Brenda Froelich, founder of Wilton Dance Studio, with one of her many students

Brenda Froehlich, the founder, longtime ballet teacher and director of the Wilton Dance Studio, has announced the dance school is closing.

Froehlich cited the COVID-19 pandemic as a key reason for the decision to close in the announcement on the studio’s Facebook page.

“It is with great sadness that we share with you the closing of Wilton Dance Studio. We gave it a valiant effort but unfortunately COVID won. Thank you so very much for all the love, kindness and support you have shown us over the past 31 years. It has been a wonderful fun ride.”

The post was followed by dozens of comments from longtime supporters, parents of dancers, or the dancers themselves, offering heartfelt thanks and expressions of surprise and dismay.

Froehlich, who first began teaching ballet in Wilton for the Walter Schalk School of Dance, looked back with GOOD Morning Wilton at her three decades of working with thousands of dancers. She recounted the memories she’ll cherish, from her unassumming start through knowing the impact she’s had on so many young Wiltonians through the years.

A Humble Beginning

“I had taken a little break from teaching to begin our family. Once our [second] child was born, I was drawn to start teaching again,” Froehlich explained.

“My husband, Mark Froehlich, knew before I even did that I needed to start my own school. He pushed and prodded me until we had found a space.”

The right space turned out to be at Pilgrim Hall, a flexible space available at the Wilton Congregational Church. The program launched with just a few classes offered one day a week.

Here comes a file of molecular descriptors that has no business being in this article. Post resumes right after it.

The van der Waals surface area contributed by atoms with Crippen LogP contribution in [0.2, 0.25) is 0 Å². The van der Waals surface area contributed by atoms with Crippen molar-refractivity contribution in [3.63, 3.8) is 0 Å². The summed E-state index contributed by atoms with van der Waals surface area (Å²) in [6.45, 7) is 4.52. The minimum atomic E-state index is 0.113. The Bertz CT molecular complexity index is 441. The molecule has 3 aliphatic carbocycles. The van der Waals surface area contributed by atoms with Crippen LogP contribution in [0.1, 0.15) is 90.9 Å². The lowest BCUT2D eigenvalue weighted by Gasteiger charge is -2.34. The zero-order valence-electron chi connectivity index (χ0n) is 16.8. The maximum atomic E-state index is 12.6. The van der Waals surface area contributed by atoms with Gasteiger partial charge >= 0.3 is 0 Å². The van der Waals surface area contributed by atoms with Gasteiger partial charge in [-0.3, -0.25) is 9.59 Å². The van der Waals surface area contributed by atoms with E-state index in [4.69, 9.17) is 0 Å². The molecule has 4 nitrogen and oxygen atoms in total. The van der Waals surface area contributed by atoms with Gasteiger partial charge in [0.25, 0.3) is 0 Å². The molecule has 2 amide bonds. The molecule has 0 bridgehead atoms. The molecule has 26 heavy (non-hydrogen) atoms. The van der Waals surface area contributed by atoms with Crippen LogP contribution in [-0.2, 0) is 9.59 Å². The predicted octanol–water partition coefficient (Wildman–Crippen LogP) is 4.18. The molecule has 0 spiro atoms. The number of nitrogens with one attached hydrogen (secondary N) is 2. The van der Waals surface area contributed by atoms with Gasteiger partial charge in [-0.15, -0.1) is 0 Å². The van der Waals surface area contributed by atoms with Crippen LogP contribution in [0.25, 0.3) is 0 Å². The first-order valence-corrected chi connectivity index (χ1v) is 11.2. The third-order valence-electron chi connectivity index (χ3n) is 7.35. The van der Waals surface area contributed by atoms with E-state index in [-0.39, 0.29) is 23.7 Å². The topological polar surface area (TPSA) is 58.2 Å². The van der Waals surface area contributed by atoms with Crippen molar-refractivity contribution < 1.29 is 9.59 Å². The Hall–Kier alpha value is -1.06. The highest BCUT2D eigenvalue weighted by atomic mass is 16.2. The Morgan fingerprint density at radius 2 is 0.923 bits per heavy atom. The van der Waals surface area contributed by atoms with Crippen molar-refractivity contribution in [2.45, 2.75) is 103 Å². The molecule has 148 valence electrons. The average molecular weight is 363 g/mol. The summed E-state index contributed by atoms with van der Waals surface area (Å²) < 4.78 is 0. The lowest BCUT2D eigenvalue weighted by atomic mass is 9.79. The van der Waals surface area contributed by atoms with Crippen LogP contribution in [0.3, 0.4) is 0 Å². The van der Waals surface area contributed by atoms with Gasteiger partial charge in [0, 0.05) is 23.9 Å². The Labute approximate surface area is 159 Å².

“We were such a small school at the start that we really couldn’t afford the costs involved with renting a theater for the spring performance,” Froehlich recalled. “So… we set bleachers up right in Pilgrim Hall so that the parents could have a perfect view.”

Froehlich made most of the costumes herself and fondly recalls that first performance as “magical.” It was a performance of “The Carousel Waltz,” an instrumental piece from the Rogers and Hammerstein musical, Carousel.

Carousel was personally meaningful to Froehlich, who says she had performed the role of Louise in The Wilton Playshop’s production of the show several years earlier.

Froehlich vividly remembers the emotions of the early days of the studio, especially after the first performance, which she described as “kind of like after you have given birth: happy, elated, anxious, scared, exhausted but so very excited and filled with anticipation for what [is] to come.”

Soon after, the studio moved to its permanent home at 941 Danbury Rd., and added jazz and tap classes to the roster of creative movement, pre-ballet and ballet classes.

“The dance studio really was a family affair,” Froehlich noted. “My father installed the dance floor and barres, my mom helped by watching our son and daughter, and my husband well, he was the wind beneath my wings.”

As a child, Froehlich’s son was a student as well. He rejoined the studio as a teen, giving other dancers the opportunity to practice with a male partner.

By the 1990s, the studio had become advanced enough to undertake its performance of “The Nutcracker,” which would become an annual event. The school would eventually grow to produce two major productions held at the Clune Center for the Arts each year.

Wilton Dance Studio photo from the 2019 performance of “The Nutcracker.” Dancers, from left, are: Sophia Randazzo (Weston), Anji Duenwald (Redding), Caroline Assef (Wilton), Dilshad Dinshsaw (Wilton) and Elizabeth Vermeulen (Wilton)

The COVID Factor

In 2020, the COVID-19 pandemic began to put a strain on the business. After classes were closed for some time, students returned to the studio wearing masks and with 6-foot squares marked in tape on the floor to make sure dancers stayed distanced from one another.

Photo: Wilton Dance Studio

“But both students and parents were nervous” about returning to the studio, Froehlich said.

She believes during that critical time, some students simply moved on to other interests. Ultimately, the business was unsustainable.

“I tried, I really tried, marketing classes, social media, etc… but in the end, COVID hit us hard, really hard,” Froehlich lamented.